A brother or sister may have to grow up before realizing how much having a sibling with a neuromuscular disease shaped the adult he or she became. (See "From Where I Sit" for an account of a life-shaping sibling experience.)

What's normal?

"Normal," says Lori Smith, the adult sister of a woman with myotonic muscular dystrophy (MMD), "is just a cycle on the washing machine."

In "normal" families, younger brothers accuse older sisters of acting like queens. It's normal for siblings to bicker and feel extremes of love and hate. Throughout history, siblings have competed for their parents' attention, or felt that nobody understood them. The sibling relationship, like the parent-child relationship, is a pungent emotional soup.

It's also normal for siblings to have the longest-lasting relationship in a family. It's not uncommon for an adult sibling, having outlived the parents, to take on caregiving responsibilities for an affected brother or sister.

The sibling experience is one of the hidden side effects of neuromuscular disease. But there's no need to keep it hidden. Here, in the words of parents and siblings, is a little ray of light shed on some of "the other children in the family."

Tester and comforter

The Smith family
The Smith family (left to right): Bill, B.J., Tori and Cindy

Bill Smith hosts MDA's "DMD Parent Chat" on Tuesdays and Thursdays as iowa-bill. He and his wife, Cindy, of Iowa City, have two children, Tori, 14, and B.J., 12. Duchenne muscular dystrophy put B.J. in a wheelchair at age 9, but not without Tori checking it out thoroughly.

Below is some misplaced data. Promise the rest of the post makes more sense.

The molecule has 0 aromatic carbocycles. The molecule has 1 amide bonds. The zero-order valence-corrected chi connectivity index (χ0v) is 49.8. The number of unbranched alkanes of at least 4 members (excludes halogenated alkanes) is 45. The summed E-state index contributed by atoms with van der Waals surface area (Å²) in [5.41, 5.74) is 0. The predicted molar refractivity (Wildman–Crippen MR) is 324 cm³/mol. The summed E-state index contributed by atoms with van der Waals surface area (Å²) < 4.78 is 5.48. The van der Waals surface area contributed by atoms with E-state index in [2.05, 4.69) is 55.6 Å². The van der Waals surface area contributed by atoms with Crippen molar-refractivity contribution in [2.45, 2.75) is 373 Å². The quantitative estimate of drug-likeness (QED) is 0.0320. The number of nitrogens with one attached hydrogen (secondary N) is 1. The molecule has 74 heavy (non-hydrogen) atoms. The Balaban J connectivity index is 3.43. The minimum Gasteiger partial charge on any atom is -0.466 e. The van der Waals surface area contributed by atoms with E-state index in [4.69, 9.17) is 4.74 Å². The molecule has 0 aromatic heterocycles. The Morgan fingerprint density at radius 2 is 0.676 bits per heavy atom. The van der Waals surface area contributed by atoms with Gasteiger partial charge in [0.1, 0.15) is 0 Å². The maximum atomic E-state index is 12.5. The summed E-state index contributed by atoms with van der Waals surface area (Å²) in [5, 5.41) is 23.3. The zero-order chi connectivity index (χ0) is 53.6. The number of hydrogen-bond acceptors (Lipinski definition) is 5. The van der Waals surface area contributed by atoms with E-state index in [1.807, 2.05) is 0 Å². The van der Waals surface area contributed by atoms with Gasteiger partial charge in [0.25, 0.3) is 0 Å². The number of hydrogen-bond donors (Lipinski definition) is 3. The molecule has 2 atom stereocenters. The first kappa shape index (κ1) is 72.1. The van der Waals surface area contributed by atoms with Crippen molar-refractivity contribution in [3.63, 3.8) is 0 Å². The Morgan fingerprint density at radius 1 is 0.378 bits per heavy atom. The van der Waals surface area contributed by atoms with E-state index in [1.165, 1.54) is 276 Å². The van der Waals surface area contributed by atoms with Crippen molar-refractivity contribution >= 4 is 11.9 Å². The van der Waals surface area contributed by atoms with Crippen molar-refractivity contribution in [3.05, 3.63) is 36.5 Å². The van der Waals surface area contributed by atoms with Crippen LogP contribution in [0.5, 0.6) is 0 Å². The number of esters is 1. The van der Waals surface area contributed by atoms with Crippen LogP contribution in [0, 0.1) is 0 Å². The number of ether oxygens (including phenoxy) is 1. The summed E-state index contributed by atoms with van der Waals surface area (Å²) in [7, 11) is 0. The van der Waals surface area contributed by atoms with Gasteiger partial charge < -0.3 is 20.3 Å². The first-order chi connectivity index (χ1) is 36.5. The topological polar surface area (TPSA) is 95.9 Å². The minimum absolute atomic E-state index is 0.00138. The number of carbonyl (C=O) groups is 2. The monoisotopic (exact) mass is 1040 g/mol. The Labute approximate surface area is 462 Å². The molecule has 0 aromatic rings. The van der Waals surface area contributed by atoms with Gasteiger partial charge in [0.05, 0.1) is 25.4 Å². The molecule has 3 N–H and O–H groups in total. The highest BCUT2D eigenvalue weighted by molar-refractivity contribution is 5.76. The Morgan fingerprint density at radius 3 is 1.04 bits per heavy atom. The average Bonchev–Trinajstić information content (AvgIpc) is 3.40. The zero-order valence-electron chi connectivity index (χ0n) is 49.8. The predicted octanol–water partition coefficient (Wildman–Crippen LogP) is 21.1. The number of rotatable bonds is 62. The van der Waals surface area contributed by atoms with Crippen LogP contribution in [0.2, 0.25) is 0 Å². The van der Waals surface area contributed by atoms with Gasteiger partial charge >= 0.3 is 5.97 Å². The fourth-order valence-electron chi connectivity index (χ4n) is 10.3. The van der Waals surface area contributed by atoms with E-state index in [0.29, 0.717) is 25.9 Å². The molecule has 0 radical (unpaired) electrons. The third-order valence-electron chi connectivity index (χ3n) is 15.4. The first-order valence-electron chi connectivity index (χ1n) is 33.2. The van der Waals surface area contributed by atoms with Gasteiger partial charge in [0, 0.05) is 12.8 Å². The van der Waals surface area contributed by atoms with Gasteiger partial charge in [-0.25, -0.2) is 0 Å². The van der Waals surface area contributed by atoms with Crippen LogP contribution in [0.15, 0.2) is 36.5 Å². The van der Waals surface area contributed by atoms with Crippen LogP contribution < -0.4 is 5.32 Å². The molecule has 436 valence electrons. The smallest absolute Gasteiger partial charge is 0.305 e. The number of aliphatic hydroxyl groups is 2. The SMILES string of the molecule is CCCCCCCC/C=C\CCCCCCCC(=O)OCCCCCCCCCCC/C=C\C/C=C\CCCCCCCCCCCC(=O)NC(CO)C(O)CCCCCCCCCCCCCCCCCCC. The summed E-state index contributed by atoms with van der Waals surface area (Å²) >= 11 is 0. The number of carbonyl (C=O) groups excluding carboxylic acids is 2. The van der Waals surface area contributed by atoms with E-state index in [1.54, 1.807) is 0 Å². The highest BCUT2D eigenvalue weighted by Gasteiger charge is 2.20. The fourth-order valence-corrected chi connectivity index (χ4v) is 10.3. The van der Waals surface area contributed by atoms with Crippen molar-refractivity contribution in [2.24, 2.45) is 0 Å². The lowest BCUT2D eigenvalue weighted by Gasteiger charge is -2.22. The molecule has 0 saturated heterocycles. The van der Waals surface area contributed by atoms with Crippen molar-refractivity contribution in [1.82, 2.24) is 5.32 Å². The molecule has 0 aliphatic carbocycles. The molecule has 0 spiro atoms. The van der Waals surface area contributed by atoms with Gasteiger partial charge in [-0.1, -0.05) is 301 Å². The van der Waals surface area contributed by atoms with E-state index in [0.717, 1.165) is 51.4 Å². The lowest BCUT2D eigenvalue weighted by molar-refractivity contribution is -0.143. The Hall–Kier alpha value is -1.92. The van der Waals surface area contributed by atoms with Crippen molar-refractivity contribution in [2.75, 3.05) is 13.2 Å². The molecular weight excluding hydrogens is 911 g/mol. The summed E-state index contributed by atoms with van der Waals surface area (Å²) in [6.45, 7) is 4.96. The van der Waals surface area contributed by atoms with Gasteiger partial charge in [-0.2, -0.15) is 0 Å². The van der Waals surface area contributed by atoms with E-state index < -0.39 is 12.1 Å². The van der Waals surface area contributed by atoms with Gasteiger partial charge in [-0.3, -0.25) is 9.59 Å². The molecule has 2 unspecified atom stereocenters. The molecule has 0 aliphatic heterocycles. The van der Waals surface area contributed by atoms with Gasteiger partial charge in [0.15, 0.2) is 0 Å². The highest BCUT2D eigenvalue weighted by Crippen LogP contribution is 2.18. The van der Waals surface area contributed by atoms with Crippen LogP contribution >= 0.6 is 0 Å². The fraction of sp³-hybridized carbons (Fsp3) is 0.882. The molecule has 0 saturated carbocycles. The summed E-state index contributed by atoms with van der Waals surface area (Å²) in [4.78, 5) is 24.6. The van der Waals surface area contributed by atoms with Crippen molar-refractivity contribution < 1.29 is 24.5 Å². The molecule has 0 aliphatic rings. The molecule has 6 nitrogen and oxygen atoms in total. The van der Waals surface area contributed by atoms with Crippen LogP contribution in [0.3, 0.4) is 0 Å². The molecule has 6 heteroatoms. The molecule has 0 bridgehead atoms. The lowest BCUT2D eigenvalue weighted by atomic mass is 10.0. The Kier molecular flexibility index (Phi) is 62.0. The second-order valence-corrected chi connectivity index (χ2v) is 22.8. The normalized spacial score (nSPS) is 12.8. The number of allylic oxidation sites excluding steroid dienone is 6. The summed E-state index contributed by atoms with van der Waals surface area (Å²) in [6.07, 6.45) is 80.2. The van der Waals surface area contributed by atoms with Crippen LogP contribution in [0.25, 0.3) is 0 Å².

"When B.J. went to a chair full time, he could not stand at all," Smith recalls. "We told Tori and she said she understood. But a couple days later we came home from the grocery store to find B.J. lying on the floor propped up with pillows and Tori sitting playing a game with him.

"She told us very sheepishly that she thought B.J. was trying to pull a fast one on us, so she had tried to get him to stand. When he went down she made him comfortable and played with him."

Testing and comforting — a typical sibling mix. On one hand, Tori is one of B.J.'s greatest competitors, on the other, his greatest champion.

Although she acts as if B.J.'s diagnosis doesn't bother her, for several years "a shy girl became even more reclusive and much more of a homebody," Bill says. The family pediatrician prescribed a low dose of antidepressants, and the family took other steps to help her find supportive people to talk to about her feelings. (See "Parental Dos and Don'ts.")